Since 1997, you’ve been coming to BarnesandNoble.com to discuss everything from Stephen King to writing to Harry Potter. You’ve made our site more than a place to discover your next book: you’ve made it a community. But like all things internet, BN.com is growing and changing. We've said goodbye to our community message boards—but that doesn’t mean we won’t still be a place for adventurous readers to connect and discover.

Now, you can explore the most exciting new titles (and remember the classics) at the Barnes & Noble Book Blog. Check out conversations with authors like Jeff VanderMeer and Gary Shteyngart at the B&N Review, and browse write-ups of the best in literary fiction. Come to our Facebook page to weigh in on what it means to be a book nerd. Browse digital deals on the NOOK blog, tweet about books with us,or self-publish your latest novella with NOOK Press. And for those of you looking for support for your NOOK, the NOOK Support Forums will still be here.

We will continue to provide you with books that make you turn pages well past midnight, discover new worlds, and reunite with old friends. And we hope that you’ll continue to tell us how you’re doing, what you’re reading, and what books mean to you.

Reply
Frequent Contributor
fanuzzir
Posts: 1,014
Registered: ‎10-22-2006
0 Kudos

Re: Laurel-Weather

I'm a snow lover, and have been the beneficiary of some major blizzards on the east coast the last few years. Unfortunately, it's all gone in a few days and life returns to "normal." In the midwest, however, I remember snow and extreme cold as a permanent condition, something that made 20 degrees feel like springtime. I was in Michigan during the winter once, and it was ALWAYS snowing, like someone leaving a dryer on. White noise. And that wind in Chicago (another of my stops) is so wicked they call it "The Hawk."
Frequent Contributor
Posts: 3,107
Registered: ‎10-27-2006
0 Kudos

Re: Sip and Chat

Historybuff,

how do you talk about books that you didn't read?
It must be with difficulty.
ziki
Inspired Contributor
Choisya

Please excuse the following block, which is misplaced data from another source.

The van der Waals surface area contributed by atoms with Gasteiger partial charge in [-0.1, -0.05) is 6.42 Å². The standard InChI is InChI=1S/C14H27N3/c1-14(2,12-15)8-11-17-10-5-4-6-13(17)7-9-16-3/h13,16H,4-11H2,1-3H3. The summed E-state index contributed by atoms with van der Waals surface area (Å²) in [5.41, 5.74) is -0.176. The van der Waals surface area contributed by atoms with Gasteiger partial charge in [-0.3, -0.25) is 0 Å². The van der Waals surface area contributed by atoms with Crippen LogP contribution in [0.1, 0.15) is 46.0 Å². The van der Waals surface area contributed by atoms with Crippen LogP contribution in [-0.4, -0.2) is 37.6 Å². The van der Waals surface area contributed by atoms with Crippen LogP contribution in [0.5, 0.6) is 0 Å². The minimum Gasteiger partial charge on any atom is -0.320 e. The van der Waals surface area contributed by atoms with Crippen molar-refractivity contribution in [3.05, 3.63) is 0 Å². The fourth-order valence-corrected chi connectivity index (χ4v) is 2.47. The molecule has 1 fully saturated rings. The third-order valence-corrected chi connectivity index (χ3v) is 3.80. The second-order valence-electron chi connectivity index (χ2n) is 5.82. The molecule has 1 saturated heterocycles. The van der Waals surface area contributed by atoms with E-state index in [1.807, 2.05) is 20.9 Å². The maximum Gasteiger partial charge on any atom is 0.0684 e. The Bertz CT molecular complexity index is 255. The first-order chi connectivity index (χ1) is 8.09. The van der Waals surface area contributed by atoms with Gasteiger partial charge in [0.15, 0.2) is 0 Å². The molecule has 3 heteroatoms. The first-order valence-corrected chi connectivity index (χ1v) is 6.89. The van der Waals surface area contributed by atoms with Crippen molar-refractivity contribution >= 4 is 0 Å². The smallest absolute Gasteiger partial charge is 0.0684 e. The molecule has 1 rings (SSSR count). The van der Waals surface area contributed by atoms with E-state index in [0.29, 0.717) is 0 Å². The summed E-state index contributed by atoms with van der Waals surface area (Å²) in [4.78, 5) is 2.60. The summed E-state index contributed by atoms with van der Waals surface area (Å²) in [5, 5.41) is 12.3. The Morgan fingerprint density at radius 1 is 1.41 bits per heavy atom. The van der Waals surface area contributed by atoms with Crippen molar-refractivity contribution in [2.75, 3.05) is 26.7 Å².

Posts: 10,782
Registered: ‎10-26-2006
0 Kudos

Re: Sip & Chat: T S Eliot

Yes, I enjoyed the original West End production of this musical many years ago and it has had a revival just recently.




holyboy wrote:
Choisya

The musical "Cats" is as most know based on "Old Possum's Book of Practical Cats" and other poetical works of Eliot's. I had not been aware of the other poem aspects until watching a fim biography in which T.S. Eliot was interviewed and asked about some of his lines and I realized the words were used in Cats also.

Cats make good muses for writers. Currently we have four.


Distinguished Bibliophile
Peppermill
Posts: 6,768
Registered: ‎04-04-2007
0 Kudos

Re: Sip and Chat

This thread on this board hasn't been used for awhile, but it seemed a good spot to sip an after Christmas feast cup of tea and to extend greetings to all.

I know this is the American classics board, but Laurel has posted Christmas poems on the Epics board, and, while looking for others, I came across this little piece by Christina Rossetti that somehow has the same after festivities feel as my cup of tea, so am sharing it here:

Clouds
By Christina Rossetti

White sheep, white sheep,
On a blue hill,
When the wind stops
You all stand still
When the wind blows
You walk away slow.
White sheep, white sheep,
Where do you go?

If you do want some American works, try these sites:
http://www.islandnet.com/~see/weather/arts/whittier.htm
http://www.theofficenet.com/~jack/arts/snowstrm.html
http://personal.bhm.bellsouth.net/bhm/l/g/lgriner/christmas/the-first-snowfall.htm

Or find the poem "Christmas Bells" written by Longfellow during the despair of the Civil War. You can see it and hear it read aloud here:
http://classicpoetryaloud.podomatic.com/entry/2007-12-22T01_46_46-08_00
"Seize the moments of happiness, love and be loved! That is the only reality in the world, all else is folly. It is the one thing we are interested in here." -- Leo Tolstoy
Inspired Contributor
foxycat
Posts: 1,626
Registered: ‎06-17-2007
0 Kudos

Re: Sip and Chat

[ Edited ]